Charlie Oppler, CEO and managing partner of the residential real estate brokerage Prominent Properties Sotheby’s International Realty (PPSIR), currently holds the role of first vice president of the National Association of Realtors (NAR). But he has lately become embroiled in multiple lawsuits over an acquisition and an acquisition attempt made by his company.
PPSIR, located in northern and central New Jersey, is the 116th biggest real estate brokerage in the United States in sales volume, according to the Real Trends 500, having closed more than $2 billion in sales in 2018. According to the rival ranking the Swanepoel Mega 1000, the brokerage ranked 126th in the country in sales volume and has 626 agents.
It’s also the 11th biggest Sotheby’s affiliated franchise, with 13 offices and 2,678 closed transaction sides in 2018, according to Real Trends.
Oppler has served on NAR’s board of directors numerous times, beginning in 2003, according to NAR. He’s served on four NAR Presidential Advisory Groups and has chaired the Realtor Party Coordinating Committee and RPAC Trustee Committee.
NAR declined to comment for this story and did not answer Inman’s question regarding whether the association was aware of the pending litigation at the time Oppler was elected.
Oppler also declined to comment for the story, citing pending litigation. Here’s a review of the two lawsuits:
The failed acquisition of Towne Realty Group
Mark Bigos, a minority partner in Towne Realty Group (TRG, a brokerage that is majority-owned by Bigos’ wife Karen and another business partner Daniel Cannizzo) filed a complaint against Oppler on August 2, 2016 in New Jersey Superior Court over an acquisition deal that went south, which Bigos alleges occurred after Oppler violated many terms of their agreement. Bigos also alleges Oppler conspired with his brokerage to eliminate TRG as a competitor.
Now the case is finally headed to trial on May 21, 2019.
On July 8, 2016, PPSIR and Towne Realty Group (TRG) in Short Hills, New Jersey, entered into an agreement under which PPSIR would purchase TRG’s contracts, including for the sale of real estate; real estate listing agreements, customer lists, sales records, and customer files; social media sites; domain names; goodwill; equipment and office supplies, for $1.7 million.
An announcement was made in a local newspaper. A banner welcoming PPSIR hung at the office of TRG. But the deal never closed.
Oppler’s behavior after the transaction was announced and before it officially closed is at the center of Bigos’s complaint: Oppler is accused of being dismissive and demeaning to incoming TRG agents.
“Oppler behaved arrogantly and unprofessionally toward the TRG agents, further alienating them,” the complaint reads.
As this was happening, rival brokers began to poach away top talent from TRG. Agents had expected to hear from Oppler about offers, splits and other incentives. Instead, they received vague introductions all while getting lucrative offers from competitors, the complaint says.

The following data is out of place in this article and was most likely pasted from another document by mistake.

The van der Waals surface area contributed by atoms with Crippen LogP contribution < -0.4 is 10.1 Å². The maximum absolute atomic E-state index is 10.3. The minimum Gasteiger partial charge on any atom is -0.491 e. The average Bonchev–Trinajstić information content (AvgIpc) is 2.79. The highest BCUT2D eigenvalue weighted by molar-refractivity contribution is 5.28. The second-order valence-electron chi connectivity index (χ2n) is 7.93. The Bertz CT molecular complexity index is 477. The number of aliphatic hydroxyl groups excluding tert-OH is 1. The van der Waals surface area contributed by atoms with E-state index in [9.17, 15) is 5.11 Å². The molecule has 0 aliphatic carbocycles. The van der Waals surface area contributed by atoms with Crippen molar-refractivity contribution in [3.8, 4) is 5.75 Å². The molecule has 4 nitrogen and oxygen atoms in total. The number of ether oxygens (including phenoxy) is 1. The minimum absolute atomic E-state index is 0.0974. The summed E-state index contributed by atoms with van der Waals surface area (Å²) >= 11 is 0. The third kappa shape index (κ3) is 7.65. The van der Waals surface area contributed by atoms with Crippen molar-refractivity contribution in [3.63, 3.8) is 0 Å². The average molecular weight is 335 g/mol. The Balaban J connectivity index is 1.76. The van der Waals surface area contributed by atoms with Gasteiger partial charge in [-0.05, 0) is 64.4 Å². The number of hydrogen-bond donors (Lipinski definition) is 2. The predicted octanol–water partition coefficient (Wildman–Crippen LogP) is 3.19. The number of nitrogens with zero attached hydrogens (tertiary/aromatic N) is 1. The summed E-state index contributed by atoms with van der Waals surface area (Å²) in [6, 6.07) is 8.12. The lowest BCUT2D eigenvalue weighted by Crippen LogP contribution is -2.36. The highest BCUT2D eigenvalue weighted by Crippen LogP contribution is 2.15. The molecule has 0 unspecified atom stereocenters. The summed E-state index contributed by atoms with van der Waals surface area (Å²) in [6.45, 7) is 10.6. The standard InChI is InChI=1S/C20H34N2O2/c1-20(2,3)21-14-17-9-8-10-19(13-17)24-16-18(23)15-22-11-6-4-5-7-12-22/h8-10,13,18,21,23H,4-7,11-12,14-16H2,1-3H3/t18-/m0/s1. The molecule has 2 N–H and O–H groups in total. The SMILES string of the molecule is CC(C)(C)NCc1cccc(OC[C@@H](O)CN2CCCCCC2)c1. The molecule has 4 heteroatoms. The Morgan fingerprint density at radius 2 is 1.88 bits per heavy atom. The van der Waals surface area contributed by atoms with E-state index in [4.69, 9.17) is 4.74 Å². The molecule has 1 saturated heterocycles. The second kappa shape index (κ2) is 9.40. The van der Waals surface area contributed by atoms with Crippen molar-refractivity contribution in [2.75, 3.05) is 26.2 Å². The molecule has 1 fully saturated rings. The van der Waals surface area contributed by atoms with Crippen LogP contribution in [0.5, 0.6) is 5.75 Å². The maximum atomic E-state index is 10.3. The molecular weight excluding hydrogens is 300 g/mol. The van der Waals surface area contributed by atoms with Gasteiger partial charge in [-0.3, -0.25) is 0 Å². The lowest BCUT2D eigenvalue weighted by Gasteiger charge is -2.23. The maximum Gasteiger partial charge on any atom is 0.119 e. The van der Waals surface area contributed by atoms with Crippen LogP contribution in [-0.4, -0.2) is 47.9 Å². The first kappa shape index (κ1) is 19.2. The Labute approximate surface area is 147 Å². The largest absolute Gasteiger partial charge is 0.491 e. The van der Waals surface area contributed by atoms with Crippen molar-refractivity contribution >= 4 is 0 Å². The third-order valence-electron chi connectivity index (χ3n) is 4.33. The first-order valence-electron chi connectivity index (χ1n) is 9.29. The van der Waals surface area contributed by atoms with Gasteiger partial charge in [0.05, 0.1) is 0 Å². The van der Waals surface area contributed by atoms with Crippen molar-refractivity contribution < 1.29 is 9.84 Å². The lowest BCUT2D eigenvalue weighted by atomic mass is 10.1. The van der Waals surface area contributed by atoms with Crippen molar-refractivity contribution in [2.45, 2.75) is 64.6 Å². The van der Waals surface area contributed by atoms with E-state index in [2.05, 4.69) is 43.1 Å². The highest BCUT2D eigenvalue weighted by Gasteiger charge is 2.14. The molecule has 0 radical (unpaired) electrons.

In the nearly three years since that failed acquisition, TRG’s agent count has dropped from nearly 30 agents to five.
“Taken together, defendants alienated TRG’s agents through a systematic pattern of insults, arrogance and indifference, disorganization, poor communication, lack of availability and inability to name a manager, all of which frustrated the transaction,” the complaint reads.
Oppler declined to comment on the charges, citing pending litigation.
The termination of Dan Voehringer
In a separate case, Oppler is on the offensive, suing Dan Voehringer, former owner of a Hoboken, New Jersey-based RE/MAX franchise, for allegedly improperly misdirecting commission money owed to the brokerage. Voehringer is countersuing over money Oppler owes him and improper termination, according to publicly-filed complaints. (Voehringer’s latest complaint was filed in February. There has been no date set yet for a trial.)
PPSIR allegedly agreed to purchase Voehringer’s brokerage RE/MAX Gold Coast Realty for $1 million, plus additional considerations, including payments on pending contracts in a certain time period.
The countersuit asserts some of those payments — including money for closed deals — were not paid on time. The complaint alleges that Voehringer notified Oppler of the violation, to which Oppler handed him a termination notice, despite an agreement that PPSIR could not terminate Voehringer until five years after the deal closed, and needed to have cause for termination and provide written notice of that cause.
PPSIR allegedly tried to fire Voehringer twice, the complaint says. He was first served a termination notice on December 12, 2016 which PPSIR allegedly admitted was improper, then served a termination notice again on May 2, 2017.
Nonetheless, Voehringer remains employed at PPSIR to this day as a manager, despite receiving no compensation, according to the complaint.
Oppler’s lawsuit contests that, under the employment agreement, with cause, Voehringer can be terminated at any time and need not be notified. The lawsuit further contests that Voehringer improperly misdirected commission monies owed to PPSIR, which was the cause for termination.
Voehringer declined to comment for the story.